I spend a lot of time thinking and talking about change and how it happens, and lately, who makes it happen. Change makers make change happen. They are driven by a desire to transform something – to make it better.
Some change makers are focused on changing themselves: self-improvement is their goal. They want to become stronger leaders, better communicators, or great managers. Others are focused on change within an organization. They may see an unhealthy culture and want to improve it, or dream of a better, more efficient way to get things done. Others are focused on social change. They dream of a more just and humane world and seek ways to change cultural norms, fix broken systems, and solve social problems.
Over the years I’ve noticed something really fascinating: all of these kinds of change require the change maker to start with the same practice: compassionate, non-judgmental listening.
In our social change seminars, listening is the first phase in a process called Human Centered Design. HCD is a methodology for creating products or services that will lead to social change. The first step is always to listen compassionately to the people you hope to serve, who you hope will use your product or service.
When it comes to organizational change, listening comes in the form of measuring employee engagement BEFORE embarking on a change effort. Big change efforts are met with enthusiasm and energy only when employees are highly engaged – without it, most change efforts flop. So, we recommend a listening tool called the Q12 from Gallup to measure employee engagement regularly – before you need to make that change.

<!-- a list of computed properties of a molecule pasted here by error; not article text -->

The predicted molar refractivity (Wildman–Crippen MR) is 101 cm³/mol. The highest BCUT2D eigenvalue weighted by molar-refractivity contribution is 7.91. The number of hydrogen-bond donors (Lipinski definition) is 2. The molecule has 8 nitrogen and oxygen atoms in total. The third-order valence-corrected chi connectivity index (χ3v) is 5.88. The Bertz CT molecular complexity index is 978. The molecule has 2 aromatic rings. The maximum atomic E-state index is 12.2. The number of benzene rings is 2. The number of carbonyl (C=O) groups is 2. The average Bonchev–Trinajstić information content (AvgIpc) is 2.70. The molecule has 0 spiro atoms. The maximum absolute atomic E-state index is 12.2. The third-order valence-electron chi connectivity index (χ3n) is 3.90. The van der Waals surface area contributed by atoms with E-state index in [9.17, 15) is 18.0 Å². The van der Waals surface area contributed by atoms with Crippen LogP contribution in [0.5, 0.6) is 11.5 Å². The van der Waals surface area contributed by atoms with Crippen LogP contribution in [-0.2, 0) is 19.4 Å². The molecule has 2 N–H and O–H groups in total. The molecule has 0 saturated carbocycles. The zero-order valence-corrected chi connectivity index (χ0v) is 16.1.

And, in our seminars about leadership and management, we teach the foundational practice of self-awareness. In a way, self-awareness is the practice of listening deeply – to yourself. This, I think, can be the hardest of the three forms of listening. Taking the time to listen to our true selves requires quieting the thinking (sometimes racing!) mind and this can be a challenge. And it’s so easy to heap judgment on ourselves when we don’t like what we “hear.”
Great change is led by change makers. And great change makers know that listening first – and meeting what they hear with an open, non-judgmental mind and compassionate heart – is essential. If we can’t listen compassionately to ourselves, it will be hard to listen compassionately to our staff, and even harder to listen compassionately to people whose lives, beliefs, and behavior are vastly different from ours.
Listening is the gateway to big, transformational change. So, let’s listen more deeply to ourselves and others – and see what that makes possible!
Amy Mills, CEO